On the AGF’s position, the House said: “On whether we have the power, let’s leave the interpretation to be in the hands of the judiciary, but as a trained constitutional lawyer, I can assure you that the parliament did not act in error. There is a mandate, and that mandate is well expressed in sections 88, 89 (of the 1999 Constitution), which is t be read in conjunction, so the answer is yes.”
The lawmaker further said the Armed Forces Act, the Police Act and laws establishing the security forces were all creation of the parliament.

“We have the right to investigate any issue which we have power to legislate on, therefore if there are things we need to get answers to, for the purpose of getting evidence, we can invite and that includes everybody”, he noted.
 Minority Caucus kicks

Expressing its angst over the president’s absence at the NASS, the minority caucus of the House described the action as a disservice to the nation.

In a statement Thursday, House Minority Leader Ndudi Elumelu said the president’s decision not to honour the invitation had placed him in a bad light before Nigerians and the rest of the world.

Elumelu said: “Mr. President’s apparent backward steps on the invitation just because handlers like Abubakar Malami, are afraid of the people, puts him in very bad light before Nigerians and the world.

“Section 89 (1) of the 1999 Constitution as amended clearly empowers the Senate or the House of Representatives or a committee appointed in accordance with Section 62 of the Constitution, to procure evidence, written or oral, and to ‘summon any person in Nigeria to give evidence at any place.”

He said: “It is therefore sad and a great disservice to the nation and the president that the only opportunity Mr. President had to remedy his name by addressing Nigerians through their elected representatives is being thwarted by individuals pursuing their selfish interest not the interest of Mr. President or that of the Nigerians people.

“Indeed, as lawmakers, we are surprised that an individual who calls himself a Senior Advocate of Nigerian and who sits in office as Minister of Justice and Attorney General of the Federation can reason in such manner.”

‘Buhari is right’ 

However, arguing in favour of the president’s decision, a former federal lawmaker, Hon. Farouk Aliyu, said the Service Chiefs were better placed to address the National Assembly on the lingering insecurity in the country.

He said the president is not an orator and should therefore not be saddled with such a responsibility.

Aliyu, a former minority leader and currently  member of the ruling APC  contended that since the Service Chiefs were the ones at the theater of operations, they would do a better job of addressing the National Assembly and they should have been the ones to be summoned to address the issue.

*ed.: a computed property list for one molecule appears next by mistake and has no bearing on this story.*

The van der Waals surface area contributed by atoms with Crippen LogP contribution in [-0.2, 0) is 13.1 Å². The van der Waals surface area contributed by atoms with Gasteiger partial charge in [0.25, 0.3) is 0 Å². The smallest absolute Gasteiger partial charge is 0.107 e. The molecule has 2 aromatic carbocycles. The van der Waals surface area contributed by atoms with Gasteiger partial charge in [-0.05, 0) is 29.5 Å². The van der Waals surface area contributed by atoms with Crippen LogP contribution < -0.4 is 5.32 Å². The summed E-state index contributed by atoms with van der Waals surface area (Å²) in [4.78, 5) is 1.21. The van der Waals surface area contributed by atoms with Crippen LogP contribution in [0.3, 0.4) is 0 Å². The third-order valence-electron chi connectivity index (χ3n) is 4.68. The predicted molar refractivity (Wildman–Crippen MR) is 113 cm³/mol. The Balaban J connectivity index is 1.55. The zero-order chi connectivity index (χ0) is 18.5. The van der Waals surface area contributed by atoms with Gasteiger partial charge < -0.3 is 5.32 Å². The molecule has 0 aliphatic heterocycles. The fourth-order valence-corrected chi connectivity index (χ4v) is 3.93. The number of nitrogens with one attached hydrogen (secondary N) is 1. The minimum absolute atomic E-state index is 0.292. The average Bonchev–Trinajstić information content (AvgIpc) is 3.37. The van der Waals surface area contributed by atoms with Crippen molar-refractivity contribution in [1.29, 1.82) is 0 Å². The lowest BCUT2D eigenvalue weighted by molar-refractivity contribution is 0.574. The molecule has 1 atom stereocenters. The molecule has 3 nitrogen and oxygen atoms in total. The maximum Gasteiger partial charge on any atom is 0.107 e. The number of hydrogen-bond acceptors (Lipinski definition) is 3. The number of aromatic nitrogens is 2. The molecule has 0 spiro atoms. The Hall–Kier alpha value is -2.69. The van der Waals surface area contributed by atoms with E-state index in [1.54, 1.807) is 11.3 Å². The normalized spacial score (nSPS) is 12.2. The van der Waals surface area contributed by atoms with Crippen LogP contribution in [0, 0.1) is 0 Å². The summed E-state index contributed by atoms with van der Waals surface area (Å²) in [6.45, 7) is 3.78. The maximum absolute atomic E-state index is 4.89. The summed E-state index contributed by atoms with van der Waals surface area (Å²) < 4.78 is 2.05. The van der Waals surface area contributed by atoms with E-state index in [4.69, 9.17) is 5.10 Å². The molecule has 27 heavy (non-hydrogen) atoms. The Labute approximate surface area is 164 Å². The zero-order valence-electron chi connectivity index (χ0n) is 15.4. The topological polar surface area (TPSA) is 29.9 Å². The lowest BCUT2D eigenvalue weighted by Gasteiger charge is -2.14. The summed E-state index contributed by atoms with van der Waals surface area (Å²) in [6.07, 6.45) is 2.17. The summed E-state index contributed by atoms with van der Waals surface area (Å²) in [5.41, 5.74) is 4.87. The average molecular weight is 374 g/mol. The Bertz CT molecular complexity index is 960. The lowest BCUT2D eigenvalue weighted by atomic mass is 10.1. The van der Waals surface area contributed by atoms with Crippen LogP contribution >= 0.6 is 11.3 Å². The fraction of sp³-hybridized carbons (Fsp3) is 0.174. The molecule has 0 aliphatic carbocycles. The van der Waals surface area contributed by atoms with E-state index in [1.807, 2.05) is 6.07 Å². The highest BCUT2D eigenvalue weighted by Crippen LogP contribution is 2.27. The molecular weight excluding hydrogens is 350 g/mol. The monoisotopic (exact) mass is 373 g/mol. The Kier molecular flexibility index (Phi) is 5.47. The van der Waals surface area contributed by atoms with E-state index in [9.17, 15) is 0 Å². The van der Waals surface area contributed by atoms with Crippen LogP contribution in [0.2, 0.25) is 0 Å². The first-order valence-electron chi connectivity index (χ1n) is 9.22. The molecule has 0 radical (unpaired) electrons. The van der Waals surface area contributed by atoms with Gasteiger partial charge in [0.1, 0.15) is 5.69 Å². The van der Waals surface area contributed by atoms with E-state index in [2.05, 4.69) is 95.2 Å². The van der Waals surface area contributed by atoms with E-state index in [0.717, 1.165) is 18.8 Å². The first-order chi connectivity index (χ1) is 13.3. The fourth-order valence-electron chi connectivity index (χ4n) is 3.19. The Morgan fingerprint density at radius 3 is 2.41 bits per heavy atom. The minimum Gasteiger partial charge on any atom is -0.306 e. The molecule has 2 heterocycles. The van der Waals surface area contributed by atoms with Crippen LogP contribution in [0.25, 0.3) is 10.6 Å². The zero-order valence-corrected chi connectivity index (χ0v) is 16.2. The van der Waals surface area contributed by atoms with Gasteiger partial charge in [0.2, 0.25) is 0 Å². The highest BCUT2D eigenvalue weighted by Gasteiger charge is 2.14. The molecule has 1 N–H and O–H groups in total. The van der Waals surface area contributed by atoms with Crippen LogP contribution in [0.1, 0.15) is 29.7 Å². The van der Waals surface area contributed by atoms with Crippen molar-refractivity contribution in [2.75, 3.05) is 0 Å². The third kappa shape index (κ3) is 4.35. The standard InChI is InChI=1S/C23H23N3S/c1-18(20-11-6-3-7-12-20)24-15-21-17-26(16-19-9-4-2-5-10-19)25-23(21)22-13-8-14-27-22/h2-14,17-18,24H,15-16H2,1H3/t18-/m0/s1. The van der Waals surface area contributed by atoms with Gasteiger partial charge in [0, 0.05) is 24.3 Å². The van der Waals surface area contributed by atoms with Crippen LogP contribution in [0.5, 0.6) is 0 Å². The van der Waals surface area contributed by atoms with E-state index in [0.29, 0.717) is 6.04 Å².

Aliyu said: “There are so many things that the president may divulge and people will say, ‘Why did he even go? He shouldn’t have gone.’

“President Buhari is not an orator. There are orators, people who can talk and talk. People are different.

“If I were to advise Mr. President, I will tell him not to go. He should probably allow the Service Chiefs to go and explain things because there are certain details that should probably be explained in camera.

“As a former minority leader in the House, I don’t think the president should appear, not at this time when things are so difficult and the country is going through challenges.

“Is the president going to appear there to tell the National Assembly the strategies being taken by the government?

“Is he going there for an interactive session? Not even the Speaker can assure the president or his party that Mr. President may not be embarrassed.”

 We‘re waiting -Gbajabiamila

Amidst all the controversies, Speaker Gbajabiamila has said the House was still waiting on Mr. President to communicate his decision to honour their invitation or not to the Green Chamber.

The speaker said this at the plenary Thursday following a point of order raised under matters of privilege by a member of the opposition PDP from Rivers state, Hon. Solomon Bob.

Demanding an explanation from the speaker on why the president was absent, Bob said:  “Last week, I recall that this House passed a resolution. Subsequently, I read that the president has considered our request.”
In his response however, Gbajabiamila said:  “Honourable, your point of privilege is well noted. We wait for official communications from Mr. President as opposed to newspaper publications.”

Consequently, the speaker hit the gavel and moved on with the day’s proceedings.